A Star of Hope

By Paul AronowitzAug 1, 1994 5:00 AM


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Come to Room 1052 immediately, my voice pager squawked. It was 5 A.M., I was in the third month of my internship, and I had just finished working up an admission. I rushed two floors up and jogged down the hallway. The lights were dimmed for the night, and a chill wrapped around me as I hurried to Doris’s room.

Doris was my favorite patient. A tragic testament to the ravages of systemic lupus erythematosus, she was a 42-year-old mother who had been virtually bedridden for nearly three years from the complications of her disease. In this devastating immune system disorder, the body attacks itself, creating inflammation in the organs, joints, and tissues. Doris had become disabled because of a serious infection in one of her hips. The hip joint had been removed, but it was never replaced because she was never stable enough for another operation.

Her kidneys functioned so poorly that she was close to requiring dialysis. She had anemia, a stomach ulcer, and chronic diarrhea. Like many lupus patients, Doris was being treated with steroid hormones that suppressed the immune cells that were causing her problems. But the steroids that suppressed Doris’s lupus also weakened her defenses against bacteria and viruses. She had suffered from pneumonia and urinary tract infections. Almost every organ in her body was directly or indirectly under assault from her disease.

At the time I was caring for her, Doris was being treated for a large infected ulcer on her lower back. Because of life-threatening infections from the bacteria that had colonized her ulcer, she was getting intravenous antibiotics, and twice in the previous two weeks her intravenous lines had become infected.

Some doctors might have found Doris’s case depressing, the inevitable progression of her lupus an empty and demoralizing vision of how far we have yet to go in treating and curing chronic disease. I didn’t happen to feel this way.

Though she seemed to develop a new medical problem every day I took care of her, I enjoyed Doris’s company. Her laugh was infectious, her humor dry and self-deprecating. Despite her disease, despite being divorced and trying to raise a rambunctious 11-year-old daughter alone, Doris managed to hold on to her dignity and sense of humor. Somewhere deep in her heart she kept alive dreams of being well, an exploding star of hope that I was lucky enough to glimpse from time to time.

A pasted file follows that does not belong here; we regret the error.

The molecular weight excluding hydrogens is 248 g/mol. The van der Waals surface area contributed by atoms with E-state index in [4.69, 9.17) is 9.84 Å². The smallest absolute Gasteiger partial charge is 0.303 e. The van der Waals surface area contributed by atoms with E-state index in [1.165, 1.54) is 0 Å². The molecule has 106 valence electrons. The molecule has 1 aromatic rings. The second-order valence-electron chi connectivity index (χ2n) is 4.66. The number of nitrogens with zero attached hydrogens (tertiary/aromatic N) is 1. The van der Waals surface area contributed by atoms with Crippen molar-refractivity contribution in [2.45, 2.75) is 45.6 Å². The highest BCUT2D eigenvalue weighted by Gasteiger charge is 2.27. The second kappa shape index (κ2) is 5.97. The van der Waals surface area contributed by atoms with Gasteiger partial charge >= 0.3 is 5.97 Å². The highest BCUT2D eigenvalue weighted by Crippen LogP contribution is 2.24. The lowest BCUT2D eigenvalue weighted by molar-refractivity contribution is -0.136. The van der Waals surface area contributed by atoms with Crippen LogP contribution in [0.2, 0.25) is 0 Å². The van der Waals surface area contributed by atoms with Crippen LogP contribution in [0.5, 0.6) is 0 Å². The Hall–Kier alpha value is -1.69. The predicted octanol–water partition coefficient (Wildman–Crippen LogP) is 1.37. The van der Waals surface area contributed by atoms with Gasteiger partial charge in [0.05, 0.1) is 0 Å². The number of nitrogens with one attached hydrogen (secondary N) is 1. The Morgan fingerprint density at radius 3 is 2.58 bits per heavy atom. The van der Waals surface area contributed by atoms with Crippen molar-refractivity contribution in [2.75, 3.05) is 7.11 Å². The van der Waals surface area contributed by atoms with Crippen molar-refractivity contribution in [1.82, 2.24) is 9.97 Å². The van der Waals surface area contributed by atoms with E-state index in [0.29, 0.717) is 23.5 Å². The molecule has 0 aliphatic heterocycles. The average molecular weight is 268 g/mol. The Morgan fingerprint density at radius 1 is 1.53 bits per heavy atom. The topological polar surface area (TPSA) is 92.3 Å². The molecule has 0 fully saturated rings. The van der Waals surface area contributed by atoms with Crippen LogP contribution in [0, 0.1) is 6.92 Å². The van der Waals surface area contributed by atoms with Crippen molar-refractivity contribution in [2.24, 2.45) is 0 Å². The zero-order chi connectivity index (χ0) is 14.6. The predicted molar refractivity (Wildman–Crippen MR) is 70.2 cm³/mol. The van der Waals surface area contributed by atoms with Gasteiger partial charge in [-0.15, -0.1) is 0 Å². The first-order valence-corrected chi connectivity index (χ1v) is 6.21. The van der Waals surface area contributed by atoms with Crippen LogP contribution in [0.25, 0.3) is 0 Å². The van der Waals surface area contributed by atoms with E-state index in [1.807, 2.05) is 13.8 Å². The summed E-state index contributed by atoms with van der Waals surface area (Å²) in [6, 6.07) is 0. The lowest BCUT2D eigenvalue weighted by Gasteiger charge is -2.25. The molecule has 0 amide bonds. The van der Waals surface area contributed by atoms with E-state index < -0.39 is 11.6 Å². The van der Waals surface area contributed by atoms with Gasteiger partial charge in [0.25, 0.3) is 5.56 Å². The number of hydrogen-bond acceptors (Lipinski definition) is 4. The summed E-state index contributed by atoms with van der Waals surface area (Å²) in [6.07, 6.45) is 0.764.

Help me with this unruly daughter of mine, she would say. Get me well so I can get up out of this wheelchair and show her who’s boss. She would laugh loudly, her gnarled, arthritic hands crossed in her lap, tears filling her eyes, a broad smile across her face.

I had no doubt that Doris believed she would get well. After all, I imagined her thinking, no one her age with a daughter, an apartment, and a life to live could afford to remain sick for long. She had once worked as a clerk, but it had been years since she was able to type. Now her disfigured hands could barely hold a pencil to do the crossword puzzles she worked on late into the night.

To my astonishment, despite her severe illness, Doris smoked cigarettes. It seemed to be her way of saying that she could do just as many unhealthy things to herself as any healthy person. She regularly sneaked smokes in her room, drawing on the cigarette by the open window and flipping out the butt the moment someone knocked at her door. No one ever caught her, but we all recognized the smell of cigarette smoke that wafted periodically from under the door. She refused to discuss the issue. You’re my doctor, she’d say with a smile, not my mother.

As I jogged down the hall, I knew the call from nursing meant trouble. It was not Doris’s nature to have a minor problem at 5 A.M. When I got to her room, I found four nurses crouched over Doris, who lay facedown on the floor in a pool of blood. She was muttering something about her bad luck.

Doris, an inveterate night owl, had been playing solitaire and drinking a diet cherry soda when she dozed off and fell forward out of her chair, landing on her leg and face. We put her in bed, and I spent the next two hours meticulously suturing a large gash over her right eye and another on her right thigh. I knew Doris’s skin was exceptionally fragile, since the steroids she took for her lupus also caused the protective barrier of collagen fibers beneath the skin to thin. I worried that the new wounds might become infected.